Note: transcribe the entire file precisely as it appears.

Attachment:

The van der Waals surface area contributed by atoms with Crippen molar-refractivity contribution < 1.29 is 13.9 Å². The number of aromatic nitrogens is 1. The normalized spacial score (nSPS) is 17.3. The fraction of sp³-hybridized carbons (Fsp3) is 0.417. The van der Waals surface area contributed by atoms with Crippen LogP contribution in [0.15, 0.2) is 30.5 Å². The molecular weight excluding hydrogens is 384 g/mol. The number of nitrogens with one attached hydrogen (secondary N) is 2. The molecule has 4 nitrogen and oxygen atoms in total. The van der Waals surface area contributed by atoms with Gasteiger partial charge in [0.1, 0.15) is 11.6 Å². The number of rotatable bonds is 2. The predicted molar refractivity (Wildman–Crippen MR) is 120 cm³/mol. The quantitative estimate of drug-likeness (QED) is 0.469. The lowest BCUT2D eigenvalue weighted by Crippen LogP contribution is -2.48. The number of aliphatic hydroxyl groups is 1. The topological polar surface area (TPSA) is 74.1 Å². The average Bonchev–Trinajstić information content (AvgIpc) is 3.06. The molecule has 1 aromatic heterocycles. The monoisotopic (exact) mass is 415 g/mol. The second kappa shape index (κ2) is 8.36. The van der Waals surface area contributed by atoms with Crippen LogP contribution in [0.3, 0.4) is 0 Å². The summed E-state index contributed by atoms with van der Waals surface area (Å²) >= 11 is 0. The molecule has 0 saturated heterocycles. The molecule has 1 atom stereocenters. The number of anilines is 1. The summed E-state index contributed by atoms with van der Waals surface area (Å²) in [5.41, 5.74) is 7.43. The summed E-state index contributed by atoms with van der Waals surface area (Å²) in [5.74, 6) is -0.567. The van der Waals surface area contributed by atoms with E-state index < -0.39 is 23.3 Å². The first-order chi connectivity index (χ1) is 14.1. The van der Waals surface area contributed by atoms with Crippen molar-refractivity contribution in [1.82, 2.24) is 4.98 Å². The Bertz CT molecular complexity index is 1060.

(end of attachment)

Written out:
The van der Waals surface area contributed by atoms with Crippen molar-refractivity contribution < 1.29 is 13.9 Å². The number of aromatic nitrogens is 1. The normalized spacial score (nSPS) is 17.3. The fraction of sp³-hybridized carbons (Fsp3) is 0.417. The van der Waals surface area contributed by atoms with Crippen LogP contribution in [0.15, 0.2) is 30.5 Å². The molecular weight excluding hydrogens is 384 g/mol. The number of nitrogens with one attached hydrogen (secondary N) is 2. The molecule has 4 nitrogen and oxygen atoms in total. The van der Waals surface area contributed by atoms with Gasteiger partial charge in [0.1, 0.15) is 11.6 Å². The number of rotatable bonds is 2. The predicted molar refractivity (Wildman–Crippen MR) is 120 cm³/mol. The quantitative estimate of drug-likeness (QED) is 0.469. The lowest BCUT2D eigenvalue weighted by Crippen LogP contribution is -2.48. The number of aliphatic hydroxyl groups is 1. The topological polar surface area (TPSA) is 74.1 Å². The average Bonchev–Trinajstić information content (AvgIpc) is 3.06. The molecule has 1 aromatic heterocycles. The monoisotopic (exact) mass is 415 g/mol. The second kappa shape index (κ2) is 8.36. The van der Waals surface area contributed by atoms with Crippen LogP contribution in [0.3, 0.4) is 0 Å². The summed E-state index contributed by atoms with van der Waals surface area (Å²) >= 11 is 0. The molecule has 0 saturated heterocycles. The molecule has 1 atom stereocenters. The number of anilines is 1. The summed E-state index contributed by atoms with van der Waals surface area (Å²) in [5.41, 5.74) is 7.43. The summed E-state index contributed by atoms with van der Waals surface area (Å²) in [5.74, 6) is -0.567. The van der Waals surface area contributed by atoms with E-state index < -0.39 is 23.3 Å². The first-order chi connectivity index (χ1) is 14.1. The van der Waals surface area contributed by atoms with Crippen molar-refractivity contribution in [1.82, 2.24) is 4.98 Å². The Bertz CT molecular complexity index is 1060.